Weird computer architectures

Quantum computing is getting quite the buzz, but there are other bizarre computer architectures bubbling and buzzing away in research laboratories. New Scientist compiled a survey of the "Ten Weirdest Computers," from reversible chips that recover energy usually lost with each operation, to magnetic (NMR) computing that leverages the dynamics of molecular interactions, to slime mold computers. From New Scientist:
Toshiyuki Nakagaki at the Institute of Physical and Chemical Research in Nagoya, Japan, has shown that slime mould can work out the shortest route through a maze.

In his experiments, the masses of independent amoeba-like cells that act as a single organism would initially spread out to explore all the possible paths of a maze.

But when one train of cells found the shortest path to some food hidden at the maze's exit the rest of the mass stopped exploring. The slime mould then withdrew from the dead end routes and followed the direct path to the food.


  1. I was hoping they would talk about trinary computers, which are base three instead of base two. Unlike these theoretical computers, there was actually a trinary computer built and used in the 50’s. Instead of bits, they used trits. The equivalent of a byte was called a trite.

    They even had one to describe the nibble (half a byte), called a tribble.

  2. @ Lars Haeh: Thanks for bringing that to my attention. I am by no measure of the word a computer scientist, but I’ve wondered for years whether computing might make the quantum leap if we could get past binary. Personally, I like the idea of an octary system, which could correspond to both the octave and the primary and secondary colors plus black & white. I think G.I. Gurdjieff would approve.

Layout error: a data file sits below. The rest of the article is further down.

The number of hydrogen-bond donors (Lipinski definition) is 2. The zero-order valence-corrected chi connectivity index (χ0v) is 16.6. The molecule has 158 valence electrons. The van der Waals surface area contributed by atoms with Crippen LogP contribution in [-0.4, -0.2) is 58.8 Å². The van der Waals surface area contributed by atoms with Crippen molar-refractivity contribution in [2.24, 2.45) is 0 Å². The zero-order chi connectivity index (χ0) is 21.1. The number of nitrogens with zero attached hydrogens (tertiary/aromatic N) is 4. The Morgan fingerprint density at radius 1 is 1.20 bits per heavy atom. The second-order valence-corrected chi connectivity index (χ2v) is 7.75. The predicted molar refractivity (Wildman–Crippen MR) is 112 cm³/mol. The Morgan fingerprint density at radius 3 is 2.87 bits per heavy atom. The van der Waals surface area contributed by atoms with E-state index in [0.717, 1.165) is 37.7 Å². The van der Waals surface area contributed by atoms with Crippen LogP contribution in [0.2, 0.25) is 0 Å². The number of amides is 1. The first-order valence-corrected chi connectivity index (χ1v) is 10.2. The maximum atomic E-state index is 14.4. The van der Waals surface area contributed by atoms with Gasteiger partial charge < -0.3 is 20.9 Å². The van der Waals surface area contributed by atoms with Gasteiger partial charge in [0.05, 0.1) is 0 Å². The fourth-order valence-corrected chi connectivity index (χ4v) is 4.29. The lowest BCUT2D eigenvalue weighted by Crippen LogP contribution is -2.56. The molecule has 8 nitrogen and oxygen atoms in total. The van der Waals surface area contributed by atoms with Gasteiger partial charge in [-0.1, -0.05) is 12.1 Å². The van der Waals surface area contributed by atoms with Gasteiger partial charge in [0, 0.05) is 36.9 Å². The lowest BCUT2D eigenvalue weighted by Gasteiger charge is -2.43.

3. ****there is a certain beauty evinced in the sparks of life that flash into posts as the planetary terminator advances. As darkness encroaches behind with fading light, the twinkling of live keyboards flares bright with the evening’s leisure as work is done and social contacts renewed, then steadily gives way to sleep and the next wave flashes to light as the Earth spins and the sun comes up…..****

  4. @#1 A great discussion on the benefits of ternary arithmetic can be found in Brian Hayes’ 2001 column for American Scientist titled “Third Base” (easily found by a websearch). The article also discusses the benefits of using balanced ternary representation (which uses the digits 1, 0 and -1 instead of 0, 1 and 2).

    @#4 Be careful of making comments like these… you’re likely to trigger all sorts of nerds with their own convictions to come crawling out of the woodwork (or perhaps just me). Here are my causes, hopeless though they may be:

    Human Math: Dozenal, not Decimal!

    Computer Architecture: Balanced Ternary, not Binary!

    Keyboards: Dvorak, not QWERTY!

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